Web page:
We talk about how the City of Falls Church needs them and everyone has an opinion on what they should be. People traditionally look at why they moved here in the first place.
Many a conversation or letter to the City Council starts with “I moved to Falls Church because of the amazing schools” or “we have lived in Falls Church and stayed because of the services provided through City Hall”. Others really appreciate the historic nature of the City while others believe that our locale, being close to Washington DC, is the biggest draw. When it comes to the budget season, these priorities find themselves in conflict. How can we, as a community, afford to pay for everything that everyone wants? The answer: we can’t. Not unless we come up with the money to do so. Right now, unfortunately, that would require raising taxes. Until new revenue is generated, the City coffers cannot pay for everything that our citizens hold dear.
The current City Council has talked about prioritization since our retreat in September, but we still haven’t met to figure out what our priorities are. Some on Council feel that we shouldn’t be cutting around the edges and should be focusing on larger changes, perhaps outsourcing whole services. Others think that we should be careful about salary increases for anyone this year as we don’t know what next year’s budget will look like. Are we willing to not give our staff (both government and schools) some sort of monetary compensation based on what might happen next year? And the year after that? How long do we expect our staff to go without fair compensation for the services they provide our community? At last Monday’s meeting, a citizen pointed out, quite correctly in my opinion, that our staff are our most valuable resource. Service to the citizen is the key to the soul of this community – people move to Falls Church City not because of the buildings, not because of the roads, but because of what the City has to offer -both through our schools and through our general government. The streets don’t get swept, the children don’t get taught, and the Farmer’s Market doesn’t run without the staff.
The current City Council has talked about prioritization since our retreat in September, but we still haven’t met to figure out what our priorities are.
In 2005, City Council put in place a strategic plan along with a 20 year vision for the City. This document would assist the City Council in determining where we as a community needed to go and what we needed to achieve to meet our vision for the year 2025. It appears that, although the City staff use this as a guide to determine next steps and budget needs, little attention is paid to this document by City Council and I suspect many in our community do not know it exists.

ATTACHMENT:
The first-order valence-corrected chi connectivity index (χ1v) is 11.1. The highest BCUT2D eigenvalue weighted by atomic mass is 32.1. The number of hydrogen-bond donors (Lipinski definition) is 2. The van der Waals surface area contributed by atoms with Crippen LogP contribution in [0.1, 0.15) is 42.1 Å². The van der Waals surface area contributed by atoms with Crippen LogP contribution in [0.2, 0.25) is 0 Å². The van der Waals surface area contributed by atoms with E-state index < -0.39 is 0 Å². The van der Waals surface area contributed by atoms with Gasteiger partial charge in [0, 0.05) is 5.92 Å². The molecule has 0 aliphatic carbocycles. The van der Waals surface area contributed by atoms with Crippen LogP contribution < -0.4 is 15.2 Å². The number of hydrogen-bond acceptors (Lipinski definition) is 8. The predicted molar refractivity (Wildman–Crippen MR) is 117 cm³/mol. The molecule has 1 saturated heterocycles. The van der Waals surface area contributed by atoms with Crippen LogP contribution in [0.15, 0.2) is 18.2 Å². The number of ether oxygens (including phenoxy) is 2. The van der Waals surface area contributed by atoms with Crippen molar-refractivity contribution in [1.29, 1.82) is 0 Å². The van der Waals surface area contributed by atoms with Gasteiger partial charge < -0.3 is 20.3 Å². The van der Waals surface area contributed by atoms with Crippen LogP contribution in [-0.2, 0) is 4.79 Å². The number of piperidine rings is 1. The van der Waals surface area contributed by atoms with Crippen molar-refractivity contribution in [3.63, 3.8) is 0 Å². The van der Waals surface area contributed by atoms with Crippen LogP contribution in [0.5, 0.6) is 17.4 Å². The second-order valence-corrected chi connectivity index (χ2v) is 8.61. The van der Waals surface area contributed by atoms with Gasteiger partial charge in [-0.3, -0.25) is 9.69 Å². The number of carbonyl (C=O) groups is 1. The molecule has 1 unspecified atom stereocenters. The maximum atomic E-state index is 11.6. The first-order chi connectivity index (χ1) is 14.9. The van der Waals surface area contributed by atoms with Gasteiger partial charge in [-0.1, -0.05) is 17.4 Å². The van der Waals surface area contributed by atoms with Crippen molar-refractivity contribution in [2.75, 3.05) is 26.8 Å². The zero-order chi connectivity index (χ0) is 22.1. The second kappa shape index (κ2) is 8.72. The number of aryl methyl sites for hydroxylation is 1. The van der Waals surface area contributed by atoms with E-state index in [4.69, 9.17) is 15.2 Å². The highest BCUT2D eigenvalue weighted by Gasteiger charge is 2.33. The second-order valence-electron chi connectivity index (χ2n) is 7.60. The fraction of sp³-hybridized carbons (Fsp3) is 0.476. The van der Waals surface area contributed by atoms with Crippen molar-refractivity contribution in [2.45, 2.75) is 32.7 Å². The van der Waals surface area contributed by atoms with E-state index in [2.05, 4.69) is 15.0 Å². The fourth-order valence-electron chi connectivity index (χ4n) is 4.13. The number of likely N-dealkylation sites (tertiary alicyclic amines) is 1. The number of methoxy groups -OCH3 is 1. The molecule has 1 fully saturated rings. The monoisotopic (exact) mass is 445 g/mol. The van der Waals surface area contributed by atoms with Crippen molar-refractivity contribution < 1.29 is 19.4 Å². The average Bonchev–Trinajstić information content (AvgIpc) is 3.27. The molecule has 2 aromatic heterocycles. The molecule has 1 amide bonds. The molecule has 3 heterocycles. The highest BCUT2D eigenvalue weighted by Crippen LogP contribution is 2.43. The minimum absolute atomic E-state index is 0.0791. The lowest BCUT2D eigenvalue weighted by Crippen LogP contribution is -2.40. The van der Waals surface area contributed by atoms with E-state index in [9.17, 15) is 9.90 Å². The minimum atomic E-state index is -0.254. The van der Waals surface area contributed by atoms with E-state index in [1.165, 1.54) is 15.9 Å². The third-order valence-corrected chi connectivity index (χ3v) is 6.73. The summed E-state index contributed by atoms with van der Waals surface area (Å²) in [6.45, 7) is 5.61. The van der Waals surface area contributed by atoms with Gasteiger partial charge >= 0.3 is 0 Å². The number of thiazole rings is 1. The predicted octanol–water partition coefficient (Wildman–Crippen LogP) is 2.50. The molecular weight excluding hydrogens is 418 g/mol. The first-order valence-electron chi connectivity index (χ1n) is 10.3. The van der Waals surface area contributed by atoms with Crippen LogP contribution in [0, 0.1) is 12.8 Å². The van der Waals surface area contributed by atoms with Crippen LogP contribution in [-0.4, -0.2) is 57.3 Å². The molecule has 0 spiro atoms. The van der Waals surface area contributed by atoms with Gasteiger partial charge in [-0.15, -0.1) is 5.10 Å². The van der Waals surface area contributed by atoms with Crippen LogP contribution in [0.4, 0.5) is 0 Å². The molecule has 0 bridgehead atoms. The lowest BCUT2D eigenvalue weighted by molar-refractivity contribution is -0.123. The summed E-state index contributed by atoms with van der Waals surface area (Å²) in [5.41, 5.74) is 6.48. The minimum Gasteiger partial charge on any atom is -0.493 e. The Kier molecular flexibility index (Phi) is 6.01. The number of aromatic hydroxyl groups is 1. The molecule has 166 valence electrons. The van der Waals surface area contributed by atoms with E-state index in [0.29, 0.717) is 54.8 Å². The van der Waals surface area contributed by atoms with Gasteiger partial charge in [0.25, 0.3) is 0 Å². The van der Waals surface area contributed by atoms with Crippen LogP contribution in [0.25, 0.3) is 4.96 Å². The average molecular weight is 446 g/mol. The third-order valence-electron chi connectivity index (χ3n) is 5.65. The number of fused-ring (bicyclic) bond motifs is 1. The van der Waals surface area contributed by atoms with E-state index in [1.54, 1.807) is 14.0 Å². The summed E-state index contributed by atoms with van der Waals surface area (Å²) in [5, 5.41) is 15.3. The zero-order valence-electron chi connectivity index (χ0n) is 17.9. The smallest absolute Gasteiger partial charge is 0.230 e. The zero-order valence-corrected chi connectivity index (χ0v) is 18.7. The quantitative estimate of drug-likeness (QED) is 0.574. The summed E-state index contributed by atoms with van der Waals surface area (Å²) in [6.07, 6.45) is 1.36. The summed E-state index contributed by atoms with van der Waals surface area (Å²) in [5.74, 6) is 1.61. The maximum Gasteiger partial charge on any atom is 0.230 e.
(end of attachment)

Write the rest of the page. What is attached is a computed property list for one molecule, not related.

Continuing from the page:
In 2010, before the City Manager presented the budget, the City held a number of town hall meetings asking the citizens of our community to help us prioritize what services are the most important in this City. Again, little has been done with the data we received from those sessions.
So – let me get back to the question I raised in the beginning – what are this community’s priorities? The school board, when asked, knows exactly what their mission is. They can probably each state it verbatim. They have a singular goal – a singular priority – and they work towards it. We on City Council do not have this – we have a lack of vision, a lack of direction, and no sense of purpose.
It’s as if we’ve forgotten that our number one job is to serve our citizens. We are so interested in the bottom line that we are forgetting why we are trying to meet a bottom line – it feels like we are just doing it to make a point, because we can. not because it is the right thing to do. As William Arthur Ward, famed scholar, has said, “Wise are those who learn that the bottom line doesn’t always have to be their top priority.”
Let us not be so callous as to think that a City is made up of good financials alone. On Monday night, Jesse Thackery’s grandson read comments she wrote into the record. Mrs. Thackery is a wonderful woman who has lived in this community for over 60 years, was instrumental in helping Falls Church gain its independence, and has served this community on the school board – she is much beloved. Her comment was this – our City has been through many financial crises but we have always come through in the end. And she is exactly right. It is the City Council’s job to make sure that this community’s priorities are addressed and mission is defined. Leadership requires vision – and vision that focuses only on the bottom line gets blurred.
Robin Gardner is a member of the Falls Church City Council.